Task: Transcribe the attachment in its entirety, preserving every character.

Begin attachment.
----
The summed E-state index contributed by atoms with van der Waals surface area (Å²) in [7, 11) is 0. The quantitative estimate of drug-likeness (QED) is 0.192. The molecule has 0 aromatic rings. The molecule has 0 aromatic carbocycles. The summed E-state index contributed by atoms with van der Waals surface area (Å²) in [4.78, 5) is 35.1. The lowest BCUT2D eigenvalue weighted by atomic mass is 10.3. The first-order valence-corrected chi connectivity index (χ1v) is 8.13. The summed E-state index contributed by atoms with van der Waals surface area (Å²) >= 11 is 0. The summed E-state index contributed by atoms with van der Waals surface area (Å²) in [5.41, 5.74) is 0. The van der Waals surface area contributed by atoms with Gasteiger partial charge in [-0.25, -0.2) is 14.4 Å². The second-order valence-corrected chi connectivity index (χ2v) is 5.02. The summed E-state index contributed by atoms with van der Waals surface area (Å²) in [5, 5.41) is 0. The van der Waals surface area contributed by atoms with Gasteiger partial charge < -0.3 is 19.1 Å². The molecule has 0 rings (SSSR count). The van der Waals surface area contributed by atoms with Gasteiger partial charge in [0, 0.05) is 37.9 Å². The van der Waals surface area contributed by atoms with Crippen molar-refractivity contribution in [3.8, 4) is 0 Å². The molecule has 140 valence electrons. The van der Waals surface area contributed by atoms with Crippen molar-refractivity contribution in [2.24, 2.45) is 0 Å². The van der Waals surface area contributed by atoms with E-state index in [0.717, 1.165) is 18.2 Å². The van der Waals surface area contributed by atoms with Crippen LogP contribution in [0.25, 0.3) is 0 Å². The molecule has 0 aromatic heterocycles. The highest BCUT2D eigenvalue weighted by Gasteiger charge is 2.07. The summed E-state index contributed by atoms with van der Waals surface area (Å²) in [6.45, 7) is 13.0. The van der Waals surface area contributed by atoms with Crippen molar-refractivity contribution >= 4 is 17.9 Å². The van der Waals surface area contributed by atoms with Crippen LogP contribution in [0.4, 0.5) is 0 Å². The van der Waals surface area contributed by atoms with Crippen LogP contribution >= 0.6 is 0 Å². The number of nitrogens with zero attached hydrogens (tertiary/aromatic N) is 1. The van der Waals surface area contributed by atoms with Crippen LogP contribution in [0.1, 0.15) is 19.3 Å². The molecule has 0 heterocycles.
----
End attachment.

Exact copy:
The summed E-state index contributed by atoms with van der Waals surface area (Å²) in [7, 11) is 0. The quantitative estimate of drug-likeness (QED) is 0.192. The molecule has 0 aromatic rings. The molecule has 0 aromatic carbocycles. The summed E-state index contributed by atoms with van der Waals surface area (Å²) in [4.78, 5) is 35.1. The lowest BCUT2D eigenvalue weighted by atomic mass is 10.3. The first-order valence-corrected chi connectivity index (χ1v) is 8.13. The summed E-state index contributed by atoms with van der Waals surface area (Å²) >= 11 is 0. The summed E-state index contributed by atoms with van der Waals surface area (Å²) in [5.41, 5.74) is 0. The van der Waals surface area contributed by atoms with Gasteiger partial charge in [-0.25, -0.2) is 14.4 Å². The second-order valence-corrected chi connectivity index (χ2v) is 5.02. The summed E-state index contributed by atoms with van der Waals surface area (Å²) in [5, 5.41) is 0. The van der Waals surface area contributed by atoms with Gasteiger partial charge < -0.3 is 19.1 Å². The molecule has 0 rings (SSSR count). The van der Waals surface area contributed by atoms with Gasteiger partial charge in [0, 0.05) is 37.9 Å². The van der Waals surface area contributed by atoms with Crippen molar-refractivity contribution in [3.8, 4) is 0 Å². The molecule has 140 valence electrons. The van der Waals surface area contributed by atoms with Crippen molar-refractivity contribution in [2.24, 2.45) is 0 Å². The van der Waals surface area contributed by atoms with E-state index in [0.717, 1.165) is 18.2 Å². The van der Waals surface area contributed by atoms with Crippen LogP contribution in [0.25, 0.3) is 0 Å². The molecule has 0 aromatic heterocycles. The highest BCUT2D eigenvalue weighted by Gasteiger charge is 2.07. The summed E-state index contributed by atoms with van der Waals surface area (Å²) in [6.45, 7) is 13.0. The van der Waals surface area contributed by atoms with Crippen molar-refractivity contribution >= 4 is 17.9 Å². The van der Waals surface area contributed by atoms with Crippen LogP contribution in [0.4, 0.5) is 0 Å². The van der Waals surface area contributed by atoms with Crippen LogP contribution >= 0.6 is 0 Å². The number of nitrogens with zero attached hydrogens (tertiary/aromatic N) is 1. The van der Waals surface area contributed by atoms with Crippen LogP contribution in [0.1, 0.15) is 19.3 Å². The molecule has 0 heterocycles.